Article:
Felina had exited the SWAT Kats’s underground hangar by climbing up through the hole in the ceiling, a feat made easy due to several piles of debris acting more or less as stairs.

She now walked among the aged remains of gutted aircraft that sat in rows along the perimeter of the salvage yard. They were a silent air force of dead planes ranging in size and design. She approached one in particular, a T-38 Talon. Its long, dart-like fuselage was covered in rusty brown patches, the paint having long succumbed to a lifetime of abuse from the elements. Its canopy was missing, and several spiderwebs ran along the extended landing gear. The engine was stripped out, leaving a mess of old wires frayed outward like an open wound.

The Talon had always had a special place in Felina’s heart, as it was the first aircraft she had ever flown after passing her flight school exams at OCS. It was highly common for it to be used as a trainer jet.

Felina sighed and used a nearby wooden pallet as a step-ladder, and climbed up to take a seat on the Talon’s relatively short starboard wing. Somewhere above in the overcast skies the sun was getting lower on the horizon, and the shadows of the aircraft, while muted, became longer.

In the distance, past the chain-link fence, was Megakat Desert, where the horizon turned into an ominous expanse.

“It looks a little bit more lively in the spring,” the voice of Jake Clawson said from below.

Felina frowned and looked down to see the shorter of the two mechanics standing just underneath the wing of the Talon, not too far from where her legs were hanging over the side. He had somehow managed to silently approach. Felina hid her surprise.

You’re awfully sneaky, Jake. Or should I call you Razor?

“I can imagine,” Felina replied.

“Mind if I take a seat?” he asked.

“It’s your place,” Felina remarked.

Jake used the same pallet to climb up and took a seat next to Felina on the Talon’s wing. He didn’t say anything for awhile, and when he finally did speak up the topic of conversation caught Felina by surprise.

“You remember the finger?” Jake asked.

Felina involuntarily snickered, as old memories came flooding back to her.

“Yeah,” she replied.

The flight deck of Enforcer Headquarters was a hazardous environment, and the concept of safety procedure was regularly hammered into everyone’s mind. It didn’t matter if you were a pilot or a member of the deck personnel. You had to sit through Technical Sergeant Thurman’s longwinded lecture.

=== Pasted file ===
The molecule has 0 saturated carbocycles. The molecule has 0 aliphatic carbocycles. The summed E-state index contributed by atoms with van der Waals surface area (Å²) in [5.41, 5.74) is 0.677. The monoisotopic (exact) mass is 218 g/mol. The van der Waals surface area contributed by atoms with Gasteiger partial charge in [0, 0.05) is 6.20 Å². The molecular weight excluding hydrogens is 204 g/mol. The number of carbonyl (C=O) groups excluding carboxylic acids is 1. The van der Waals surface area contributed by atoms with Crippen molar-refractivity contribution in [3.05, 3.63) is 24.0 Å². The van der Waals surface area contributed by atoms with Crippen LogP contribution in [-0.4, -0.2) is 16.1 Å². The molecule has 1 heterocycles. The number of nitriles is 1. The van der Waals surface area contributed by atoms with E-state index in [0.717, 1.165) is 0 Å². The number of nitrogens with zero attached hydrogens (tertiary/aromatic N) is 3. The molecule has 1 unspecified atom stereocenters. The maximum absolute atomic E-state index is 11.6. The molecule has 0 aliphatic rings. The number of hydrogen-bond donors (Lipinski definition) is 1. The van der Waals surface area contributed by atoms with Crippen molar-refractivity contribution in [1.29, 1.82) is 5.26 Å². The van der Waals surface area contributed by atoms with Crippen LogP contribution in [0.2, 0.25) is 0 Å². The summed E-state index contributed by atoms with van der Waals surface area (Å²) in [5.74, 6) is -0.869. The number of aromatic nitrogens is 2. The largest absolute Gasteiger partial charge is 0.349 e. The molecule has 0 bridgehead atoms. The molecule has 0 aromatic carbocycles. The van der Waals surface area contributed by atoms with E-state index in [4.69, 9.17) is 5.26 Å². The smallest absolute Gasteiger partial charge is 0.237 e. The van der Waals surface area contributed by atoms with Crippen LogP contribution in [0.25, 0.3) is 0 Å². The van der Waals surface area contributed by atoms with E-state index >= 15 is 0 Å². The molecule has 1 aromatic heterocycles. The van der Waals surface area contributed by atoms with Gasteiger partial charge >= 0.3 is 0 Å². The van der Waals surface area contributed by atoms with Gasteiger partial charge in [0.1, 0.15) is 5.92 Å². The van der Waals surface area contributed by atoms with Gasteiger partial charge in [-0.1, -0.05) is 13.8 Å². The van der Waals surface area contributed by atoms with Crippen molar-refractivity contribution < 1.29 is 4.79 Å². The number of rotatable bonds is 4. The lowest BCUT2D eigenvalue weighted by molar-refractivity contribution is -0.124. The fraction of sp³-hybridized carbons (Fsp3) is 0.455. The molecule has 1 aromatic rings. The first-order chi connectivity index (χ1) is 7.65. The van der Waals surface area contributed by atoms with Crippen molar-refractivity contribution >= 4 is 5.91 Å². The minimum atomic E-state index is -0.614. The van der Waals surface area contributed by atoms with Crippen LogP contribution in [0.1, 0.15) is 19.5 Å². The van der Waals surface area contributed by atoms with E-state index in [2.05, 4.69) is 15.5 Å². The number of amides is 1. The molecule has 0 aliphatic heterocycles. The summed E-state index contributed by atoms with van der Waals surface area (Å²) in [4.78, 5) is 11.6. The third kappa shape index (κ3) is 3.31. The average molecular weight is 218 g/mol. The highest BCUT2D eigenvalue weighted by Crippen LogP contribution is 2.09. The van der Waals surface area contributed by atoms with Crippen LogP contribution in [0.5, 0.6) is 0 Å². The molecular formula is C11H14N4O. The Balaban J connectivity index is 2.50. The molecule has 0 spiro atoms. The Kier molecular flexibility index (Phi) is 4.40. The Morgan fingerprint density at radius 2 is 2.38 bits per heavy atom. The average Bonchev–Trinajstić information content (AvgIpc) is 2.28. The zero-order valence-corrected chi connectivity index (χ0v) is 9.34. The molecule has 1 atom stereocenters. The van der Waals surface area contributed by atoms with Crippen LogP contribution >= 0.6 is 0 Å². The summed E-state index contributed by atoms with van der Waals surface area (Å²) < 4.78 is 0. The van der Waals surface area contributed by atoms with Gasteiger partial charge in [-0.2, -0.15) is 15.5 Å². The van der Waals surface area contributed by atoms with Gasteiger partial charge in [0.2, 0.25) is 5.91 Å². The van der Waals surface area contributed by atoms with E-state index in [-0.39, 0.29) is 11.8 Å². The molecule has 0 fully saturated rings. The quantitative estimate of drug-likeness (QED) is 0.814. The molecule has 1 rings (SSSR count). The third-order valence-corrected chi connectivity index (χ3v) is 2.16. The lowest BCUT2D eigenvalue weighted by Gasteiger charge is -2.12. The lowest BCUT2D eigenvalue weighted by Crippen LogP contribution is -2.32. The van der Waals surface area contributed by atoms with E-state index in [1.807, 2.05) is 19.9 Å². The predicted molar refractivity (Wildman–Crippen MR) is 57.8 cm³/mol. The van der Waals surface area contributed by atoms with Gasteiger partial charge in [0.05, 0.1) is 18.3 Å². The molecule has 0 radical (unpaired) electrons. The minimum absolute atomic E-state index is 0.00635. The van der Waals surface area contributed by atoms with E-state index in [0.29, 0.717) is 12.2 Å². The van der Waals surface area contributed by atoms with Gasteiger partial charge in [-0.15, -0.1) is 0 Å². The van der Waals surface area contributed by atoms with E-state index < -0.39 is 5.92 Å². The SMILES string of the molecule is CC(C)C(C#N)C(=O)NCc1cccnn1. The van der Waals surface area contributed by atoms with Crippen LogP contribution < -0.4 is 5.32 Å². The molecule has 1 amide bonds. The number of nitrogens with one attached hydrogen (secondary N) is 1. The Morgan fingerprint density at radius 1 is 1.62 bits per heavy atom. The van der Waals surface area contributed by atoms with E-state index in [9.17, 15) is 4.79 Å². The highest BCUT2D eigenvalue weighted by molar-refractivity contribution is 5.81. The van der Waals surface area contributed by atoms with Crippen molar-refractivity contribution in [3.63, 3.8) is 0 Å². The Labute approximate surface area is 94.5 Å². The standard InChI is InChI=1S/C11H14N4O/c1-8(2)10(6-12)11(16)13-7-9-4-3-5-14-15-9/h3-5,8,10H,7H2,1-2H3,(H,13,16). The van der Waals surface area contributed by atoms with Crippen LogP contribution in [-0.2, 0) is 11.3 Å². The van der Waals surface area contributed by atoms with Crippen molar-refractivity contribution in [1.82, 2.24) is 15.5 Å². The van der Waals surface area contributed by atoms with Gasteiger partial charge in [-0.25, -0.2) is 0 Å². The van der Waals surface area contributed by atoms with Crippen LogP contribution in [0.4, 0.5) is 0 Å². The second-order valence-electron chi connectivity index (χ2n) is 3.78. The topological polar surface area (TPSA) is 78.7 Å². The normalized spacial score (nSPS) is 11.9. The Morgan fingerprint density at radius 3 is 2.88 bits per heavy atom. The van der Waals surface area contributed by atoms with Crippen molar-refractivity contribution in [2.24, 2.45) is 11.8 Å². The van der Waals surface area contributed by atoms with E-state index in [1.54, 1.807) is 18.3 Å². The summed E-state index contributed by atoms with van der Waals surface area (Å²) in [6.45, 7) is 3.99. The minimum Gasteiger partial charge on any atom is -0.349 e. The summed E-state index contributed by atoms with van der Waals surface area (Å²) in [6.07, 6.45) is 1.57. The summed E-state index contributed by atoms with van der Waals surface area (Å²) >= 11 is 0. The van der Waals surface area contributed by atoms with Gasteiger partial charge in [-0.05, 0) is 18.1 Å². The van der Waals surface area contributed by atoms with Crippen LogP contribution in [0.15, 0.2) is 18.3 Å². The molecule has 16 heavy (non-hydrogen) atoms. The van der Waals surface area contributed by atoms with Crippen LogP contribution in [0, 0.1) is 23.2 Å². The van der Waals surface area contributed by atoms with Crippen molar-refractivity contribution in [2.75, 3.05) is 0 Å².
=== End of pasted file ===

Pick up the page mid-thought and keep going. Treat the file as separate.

“Follow the rules and you get to go home in one piece,” Thurman had said while pacing in front of a seated group of about 50, including Felina. “Heed your safety observers, our guardian angels dressed in white.”

Thurman gestured to a few of the deck crew who wore white shirts.

“Because if you don’t…” Thurman said as he turned to a table behind him and withdrew an item and held it up high for all to see. “Then you might wind up like Lt. Steven Sanders.”

Felina had grimaced at the item, which turned out to be a mason jar filled with formaldehyde. Inside of it was a long, coiled, sterile looking tendril, at the end of which was a finger. Around the finger was a gold ring.

“This is all that’s left of the lieutenant,” Thurman said as he handed out the jar, which was passed among the seated audience. “He failed to follow procedure for removing all rings, watches and other unnecessaries.”

The jar had reached Felina, and she curiously looked it over, feeling a mixture of nausea and trepidation as she did.

“During a jump exercise from a C-130, his improperly packed shoot opened prematurely, and as he was pulled out his hand brushed past one of the hard points. The ring caught, and what’s in the jar you’re passing around is the result.”

Felina passed the jar to the next person, and questioned whether or not she’d be able to eat lunch that day. Or ever.

“Now, don’t think that just because you’re not parachuting that something similar can’t happen to you. We’ve got highly pressurized steam catapults that could just as easily catch a lose item and send your sorry butt plummeting a hundred stories,” Thurman continued. “And believe me, you’ll have plenty of time to make your peace if you do.”

“You think it was real?” Jake asked, a wry grin on his face, interrupting Felina’s reminiscing.

“Does it matter?” Felina asked back. “It did the job. I’ve never worn any jewelry since.”

Jake laughed, and once again the two sat in silence for a few more moments. This time Felina spoke up.

“I had a dream the other day,” Felina said.

“Oh?” Jake asked, raising an eyebrow.

“Well, not sure it was a dream, or a hallucination brought on by head trauma,” Felina continued.